I am incredibly excited to have written my first Style & Shop article for WAG Magazine. If you live in N.Y. or CT. and don't know WAG, it' a fabulous monthly lifestyle magazine.
The WAG, "delivers unexpected in exciting people profiles, food, fashion, beauty, art, travel, entertainment and more. With its irresistible glimpse into high-end living, this glossy, oversized coffee-table book has become a must read among the discerning population."
"The publication is always building fresh content, driven by local movers and shakers who create and influence culture; some even worldwide."
I am honored to be a contributor.
The theme of April issue was a beautiful look into how history resonates in art, architecture, interiors and fashion and creates timeless value. I was asked to weigh in on which fashion items may have vintage potential. I hope you will enjoy it.
I particularly loved a bateau velvet Pucci dress, in ice cream shades of chocolate, strawberry and vanilla. Where oh where is that Pucci dress now?
When it comes to fashion, are there items that should get passed down from mother to daughter, (or aunt)? Is it reasonable to think that anything is too precious to be discarded?
Here are my thoughts on what constitutes a keeper:
Wedding Gowns – Not surprisingly, this is the most frequently stored and kept garment in a woman's wardrobe. Yet I have never once seen a daughter wear her mother's original gown. From a sentimental point of view, bequeath it to your daughter. Just don't expect her to wear it. Every bride is entitled to wear the dress of her dreams on her wedding day.
Eveningwear – These are not everyday frocks. They are purchased for special occasions and receive less wear and tear. They are ripe with vintage potential.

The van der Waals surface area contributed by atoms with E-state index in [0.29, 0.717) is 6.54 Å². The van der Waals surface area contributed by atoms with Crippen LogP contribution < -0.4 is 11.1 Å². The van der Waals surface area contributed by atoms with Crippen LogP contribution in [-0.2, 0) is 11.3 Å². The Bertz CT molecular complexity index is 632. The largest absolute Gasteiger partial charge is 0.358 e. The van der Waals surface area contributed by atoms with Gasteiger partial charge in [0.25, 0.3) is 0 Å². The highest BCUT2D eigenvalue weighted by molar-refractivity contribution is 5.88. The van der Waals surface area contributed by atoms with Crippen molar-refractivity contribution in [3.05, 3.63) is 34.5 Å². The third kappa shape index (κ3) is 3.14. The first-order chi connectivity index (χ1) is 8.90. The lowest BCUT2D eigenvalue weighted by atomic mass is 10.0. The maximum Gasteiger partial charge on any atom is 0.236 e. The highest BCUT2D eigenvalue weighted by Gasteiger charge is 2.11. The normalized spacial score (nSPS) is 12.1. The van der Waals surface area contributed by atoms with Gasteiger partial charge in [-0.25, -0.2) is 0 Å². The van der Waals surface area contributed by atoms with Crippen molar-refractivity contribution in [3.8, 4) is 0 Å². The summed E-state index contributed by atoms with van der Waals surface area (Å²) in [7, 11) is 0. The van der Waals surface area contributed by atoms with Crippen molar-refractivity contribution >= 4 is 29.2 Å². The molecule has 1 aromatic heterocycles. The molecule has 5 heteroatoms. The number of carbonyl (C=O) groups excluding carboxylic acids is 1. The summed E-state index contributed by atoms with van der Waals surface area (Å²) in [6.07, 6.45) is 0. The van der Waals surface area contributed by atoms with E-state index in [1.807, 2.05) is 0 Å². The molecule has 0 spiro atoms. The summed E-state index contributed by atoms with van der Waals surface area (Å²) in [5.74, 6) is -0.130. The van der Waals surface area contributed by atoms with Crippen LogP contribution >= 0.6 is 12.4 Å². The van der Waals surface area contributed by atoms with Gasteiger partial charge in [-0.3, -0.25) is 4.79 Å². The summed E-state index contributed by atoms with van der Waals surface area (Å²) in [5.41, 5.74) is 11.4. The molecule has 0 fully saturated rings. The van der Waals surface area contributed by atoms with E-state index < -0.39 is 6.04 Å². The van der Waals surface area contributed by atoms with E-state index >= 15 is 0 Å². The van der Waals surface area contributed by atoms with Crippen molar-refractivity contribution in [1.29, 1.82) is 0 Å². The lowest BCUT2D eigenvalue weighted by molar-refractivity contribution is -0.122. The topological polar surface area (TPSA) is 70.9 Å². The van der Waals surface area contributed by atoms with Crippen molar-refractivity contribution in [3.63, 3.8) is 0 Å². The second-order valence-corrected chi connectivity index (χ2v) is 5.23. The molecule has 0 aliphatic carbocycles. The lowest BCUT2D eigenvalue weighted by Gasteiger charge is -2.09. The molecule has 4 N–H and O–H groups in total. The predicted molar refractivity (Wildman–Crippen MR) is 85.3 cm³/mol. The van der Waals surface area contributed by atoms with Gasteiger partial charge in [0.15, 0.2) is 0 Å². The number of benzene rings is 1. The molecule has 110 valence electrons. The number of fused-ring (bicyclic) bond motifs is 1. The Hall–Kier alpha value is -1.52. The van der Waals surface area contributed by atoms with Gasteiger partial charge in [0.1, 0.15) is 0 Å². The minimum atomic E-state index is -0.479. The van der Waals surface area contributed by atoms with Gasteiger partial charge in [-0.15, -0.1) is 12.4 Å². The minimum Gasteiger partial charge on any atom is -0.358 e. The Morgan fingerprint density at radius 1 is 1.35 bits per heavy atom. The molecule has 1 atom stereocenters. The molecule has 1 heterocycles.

Full-length gowns, embroidered evening coats or cocktail dresses that are couture, designer or of exceptional quality silk, wool, velvet, lace or beadwork are all potential heirlooms. They are also of value to vintage-clothing stores that will purchase important items of a certain provenance in good condition to consign.
Store your treasures in breathable cotton garment bags, preferably in a cedar closet.
Furs – Sable, mink, chinchilla and broadtail coats have wonderful potential as heirlooms.
I have assisted clients in shearing Nana's mink coat to use as a cozy liner for all-weather coats and used sable from an old stole as trim for a cashmere cape. Lynx, fox, and raccoon coats can be made into chic hip- or knee-length vests.
Costume jewelry – In the 1940s, ’50s and ’60s, women commonly wore costume jewelry, inspired by important European jewels. Jacqueline Kennedy lent credence to the genre with the gumball-sized faux pearl choker she frequently wore.
Signed costume jewelry pieces from manufacturers like Miriam Haskell, Ciner, Napier, Trifari, Marvella, Boucher and Eisenberg are briskly collected and traded for many times their original prices .
Recently, I wore a Kramer "Diamond Look" pin that my own stylish mother had given me. I used it to accent a grosgrain belt on an off-the-shoulder, full-skirted cocktail dress I wore to a majestic wedding at The Frick Collection. It was a stunning touch that added a certain je nai se quoi to a classic black dress. Thanks, Mom!
Luggage and handbags – Investing in handcrafted leather goods is truly a win-win. You get to enjoy something of extraordinary quality now and hand down or consign something of beauty and value later.
Who are the pinnacles of status? Hermès, Louis Vuitton, Gucci, Lana Marks, Nancy Gonzalez and Bottega Veneta.
This past Christmas, one of my favorite clients came into purchase his wife an Hermès’ Birkin bag. Together, we watched as the sales clerk tissued it exquisitely in a gorgeous orange Hermès’ box and festooned it with classic brown Hermes’ ribbon. Gently, I reminded him that he will have to be back soon enough, to purchase another.
"Why?” he asked, mildly baffled.
"Because you have two daughters, and you just purchased an heirloom.”
One will never do.